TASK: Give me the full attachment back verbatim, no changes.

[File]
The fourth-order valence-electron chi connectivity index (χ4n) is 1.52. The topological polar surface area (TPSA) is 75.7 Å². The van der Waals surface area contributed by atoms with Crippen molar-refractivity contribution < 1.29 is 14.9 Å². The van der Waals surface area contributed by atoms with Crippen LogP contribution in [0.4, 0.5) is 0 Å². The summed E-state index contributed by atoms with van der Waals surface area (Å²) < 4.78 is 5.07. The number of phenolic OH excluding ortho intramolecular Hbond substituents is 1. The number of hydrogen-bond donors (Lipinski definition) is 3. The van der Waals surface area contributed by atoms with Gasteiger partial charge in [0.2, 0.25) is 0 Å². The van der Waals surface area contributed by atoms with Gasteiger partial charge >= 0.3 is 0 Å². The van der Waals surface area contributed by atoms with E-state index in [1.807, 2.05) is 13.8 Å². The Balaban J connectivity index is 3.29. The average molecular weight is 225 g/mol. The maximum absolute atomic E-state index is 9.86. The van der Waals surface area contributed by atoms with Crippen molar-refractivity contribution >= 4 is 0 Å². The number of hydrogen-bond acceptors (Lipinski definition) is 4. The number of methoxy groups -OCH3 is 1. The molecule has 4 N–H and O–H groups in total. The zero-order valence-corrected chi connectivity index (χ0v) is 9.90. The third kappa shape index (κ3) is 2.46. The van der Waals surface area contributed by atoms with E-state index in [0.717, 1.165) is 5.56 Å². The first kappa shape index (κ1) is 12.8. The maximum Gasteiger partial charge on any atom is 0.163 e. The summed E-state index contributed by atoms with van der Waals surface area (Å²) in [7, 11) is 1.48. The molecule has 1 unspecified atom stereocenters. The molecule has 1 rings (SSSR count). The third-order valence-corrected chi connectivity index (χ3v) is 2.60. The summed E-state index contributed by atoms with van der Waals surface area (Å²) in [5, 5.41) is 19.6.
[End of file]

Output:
The fourth-order valence-electron chi connectivity index (χ4n) is 1.52. The topological polar surface area (TPSA) is 75.7 Å². The van der Waals surface area contributed by atoms with Crippen molar-refractivity contribution < 1.29 is 14.9 Å². The van der Waals surface area contributed by atoms with Crippen LogP contribution in [0.4, 0.5) is 0 Å². The summed E-state index contributed by atoms with van der Waals surface area (Å²) < 4.78 is 5.07. The number of phenolic OH excluding ortho intramolecular Hbond substituents is 1. The number of hydrogen-bond donors (Lipinski definition) is 3. The van der Waals surface area contributed by atoms with Gasteiger partial charge in [0.2, 0.25) is 0 Å². The van der Waals surface area contributed by atoms with Gasteiger partial charge >= 0.3 is 0 Å². The van der Waals surface area contributed by atoms with E-state index in [1.807, 2.05) is 13.8 Å². The Balaban J connectivity index is 3.29. The average molecular weight is 225 g/mol. The maximum absolute atomic E-state index is 9.86. The van der Waals surface area contributed by atoms with Crippen molar-refractivity contribution >= 4 is 0 Å². The number of hydrogen-bond acceptors (Lipinski definition) is 4. The number of methoxy groups -OCH3 is 1. The molecule has 4 N–H and O–H groups in total. The zero-order valence-corrected chi connectivity index (χ0v) is 9.90. The third kappa shape index (κ3) is 2.46. The van der Waals surface area contributed by atoms with E-state index in [0.717, 1.165) is 5.56 Å². The first kappa shape index (κ1) is 12.8. The maximum Gasteiger partial charge on any atom is 0.163 e. The summed E-state index contributed by atoms with van der Waals surface area (Å²) in [7, 11) is 1.48. The molecule has 1 unspecified atom stereocenters. The molecule has 1 rings (SSSR count). The third-order valence-corrected chi connectivity index (χ3v) is 2.60. The summed E-state index contributed by atoms with van der Waals surface area (Å²) in [5, 5.41) is 19.6.